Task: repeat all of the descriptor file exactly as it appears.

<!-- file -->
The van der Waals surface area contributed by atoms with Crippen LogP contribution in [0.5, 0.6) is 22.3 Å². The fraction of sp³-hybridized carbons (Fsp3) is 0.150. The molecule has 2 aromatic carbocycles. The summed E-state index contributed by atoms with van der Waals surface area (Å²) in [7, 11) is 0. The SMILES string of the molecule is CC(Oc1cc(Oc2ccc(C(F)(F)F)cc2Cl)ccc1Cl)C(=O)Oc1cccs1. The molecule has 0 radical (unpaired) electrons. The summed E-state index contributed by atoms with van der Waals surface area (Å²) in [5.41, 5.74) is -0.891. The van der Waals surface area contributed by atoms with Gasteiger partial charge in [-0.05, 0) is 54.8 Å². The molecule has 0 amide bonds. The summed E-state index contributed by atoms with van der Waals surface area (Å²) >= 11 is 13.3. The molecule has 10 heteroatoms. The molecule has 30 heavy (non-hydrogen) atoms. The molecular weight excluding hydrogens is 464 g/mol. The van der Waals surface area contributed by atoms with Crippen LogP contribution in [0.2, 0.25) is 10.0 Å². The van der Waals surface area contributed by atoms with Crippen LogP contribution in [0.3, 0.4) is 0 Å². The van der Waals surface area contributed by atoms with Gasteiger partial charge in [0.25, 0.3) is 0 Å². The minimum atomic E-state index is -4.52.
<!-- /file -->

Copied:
The van der Waals surface area contributed by atoms with Crippen LogP contribution in [0.5, 0.6) is 22.3 Å². The fraction of sp³-hybridized carbons (Fsp3) is 0.150. The molecule has 2 aromatic carbocycles. The summed E-state index contributed by atoms with van der Waals surface area (Å²) in [7, 11) is 0. The SMILES string of the molecule is CC(Oc1cc(Oc2ccc(C(F)(F)F)cc2Cl)ccc1Cl)C(=O)Oc1cccs1. The molecule has 0 radical (unpaired) electrons. The summed E-state index contributed by atoms with van der Waals surface area (Å²) in [5.41, 5.74) is -0.891. The van der Waals surface area contributed by atoms with Gasteiger partial charge in [-0.05, 0) is 54.8 Å². The molecule has 0 amide bonds. The summed E-state index contributed by atoms with van der Waals surface area (Å²) >= 11 is 13.3. The molecule has 10 heteroatoms. The molecule has 30 heavy (non-hydrogen) atoms. The molecular weight excluding hydrogens is 464 g/mol. The van der Waals surface area contributed by atoms with Crippen LogP contribution in [0.2, 0.25) is 10.0 Å². The van der Waals surface area contributed by atoms with Crippen LogP contribution in [0.3, 0.4) is 0 Å². The van der Waals surface area contributed by atoms with Gasteiger partial charge in [0.25, 0.3) is 0 Å². The minimum atomic E-state index is -4.52.